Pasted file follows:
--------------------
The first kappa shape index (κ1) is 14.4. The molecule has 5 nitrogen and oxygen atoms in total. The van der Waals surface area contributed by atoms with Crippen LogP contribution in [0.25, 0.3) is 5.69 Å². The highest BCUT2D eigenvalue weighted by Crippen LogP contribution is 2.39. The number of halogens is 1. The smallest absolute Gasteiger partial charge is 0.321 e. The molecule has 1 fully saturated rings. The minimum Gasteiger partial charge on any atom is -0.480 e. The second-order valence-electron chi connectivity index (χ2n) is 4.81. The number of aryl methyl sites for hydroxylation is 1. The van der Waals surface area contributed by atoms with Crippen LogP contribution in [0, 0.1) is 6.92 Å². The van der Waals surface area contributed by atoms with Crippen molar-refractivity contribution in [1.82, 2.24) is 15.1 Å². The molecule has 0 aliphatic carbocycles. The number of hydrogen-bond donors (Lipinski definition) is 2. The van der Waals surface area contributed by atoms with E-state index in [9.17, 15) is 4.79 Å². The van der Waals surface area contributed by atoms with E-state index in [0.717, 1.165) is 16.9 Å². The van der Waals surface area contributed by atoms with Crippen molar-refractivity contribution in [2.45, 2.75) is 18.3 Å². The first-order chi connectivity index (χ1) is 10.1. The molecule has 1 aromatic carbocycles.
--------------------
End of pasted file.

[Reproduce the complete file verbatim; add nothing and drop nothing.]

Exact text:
The first kappa shape index (κ1) is 14.4. The molecule has 5 nitrogen and oxygen atoms in total. The van der Waals surface area contributed by atoms with Crippen LogP contribution in [0.25, 0.3) is 5.69 Å². The highest BCUT2D eigenvalue weighted by Crippen LogP contribution is 2.39. The number of halogens is 1. The smallest absolute Gasteiger partial charge is 0.321 e. The molecule has 1 fully saturated rings. The minimum Gasteiger partial charge on any atom is -0.480 e. The second-order valence-electron chi connectivity index (χ2n) is 4.81. The number of aryl methyl sites for hydroxylation is 1. The van der Waals surface area contributed by atoms with Crippen LogP contribution in [0, 0.1) is 6.92 Å². The van der Waals surface area contributed by atoms with Crippen molar-refractivity contribution in [1.82, 2.24) is 15.1 Å². The molecule has 0 aliphatic carbocycles. The number of hydrogen-bond donors (Lipinski definition) is 2. The van der Waals surface area contributed by atoms with E-state index in [9.17, 15) is 4.79 Å². The van der Waals surface area contributed by atoms with E-state index in [0.717, 1.165) is 16.9 Å². The van der Waals surface area contributed by atoms with Crippen molar-refractivity contribution in [2.45, 2.75) is 18.3 Å². The first-order chi connectivity index (χ1) is 10.1. The molecule has 1 aromatic carbocycles.